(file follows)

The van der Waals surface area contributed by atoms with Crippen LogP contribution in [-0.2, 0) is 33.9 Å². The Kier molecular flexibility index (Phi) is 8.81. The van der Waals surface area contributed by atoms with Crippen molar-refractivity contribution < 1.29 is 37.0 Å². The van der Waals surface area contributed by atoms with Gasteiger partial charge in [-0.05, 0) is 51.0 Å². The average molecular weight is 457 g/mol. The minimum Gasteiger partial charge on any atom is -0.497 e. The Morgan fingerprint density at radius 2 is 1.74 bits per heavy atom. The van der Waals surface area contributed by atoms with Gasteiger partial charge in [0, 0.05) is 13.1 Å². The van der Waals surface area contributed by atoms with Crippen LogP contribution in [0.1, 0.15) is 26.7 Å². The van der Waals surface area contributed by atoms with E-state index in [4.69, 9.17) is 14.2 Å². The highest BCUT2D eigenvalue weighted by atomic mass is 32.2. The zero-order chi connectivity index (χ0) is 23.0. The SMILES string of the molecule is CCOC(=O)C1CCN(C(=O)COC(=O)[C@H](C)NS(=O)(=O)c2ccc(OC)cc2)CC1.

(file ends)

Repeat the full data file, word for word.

The van der Waals surface area contributed by atoms with Crippen LogP contribution in [-0.2, 0) is 33.9 Å². The Kier molecular flexibility index (Phi) is 8.81. The van der Waals surface area contributed by atoms with Crippen molar-refractivity contribution < 1.29 is 37.0 Å². The van der Waals surface area contributed by atoms with Gasteiger partial charge in [-0.05, 0) is 51.0 Å². The average molecular weight is 457 g/mol. The minimum Gasteiger partial charge on any atom is -0.497 e. The Morgan fingerprint density at radius 2 is 1.74 bits per heavy atom. The van der Waals surface area contributed by atoms with Gasteiger partial charge in [0, 0.05) is 13.1 Å². The van der Waals surface area contributed by atoms with Crippen LogP contribution in [0.1, 0.15) is 26.7 Å². The van der Waals surface area contributed by atoms with E-state index in [4.69, 9.17) is 14.2 Å². The highest BCUT2D eigenvalue weighted by atomic mass is 32.2. The zero-order chi connectivity index (χ0) is 23.0. The SMILES string of the molecule is CCOC(=O)C1CCN(C(=O)COC(=O)[C@H](C)NS(=O)(=O)c2ccc(OC)cc2)CC1.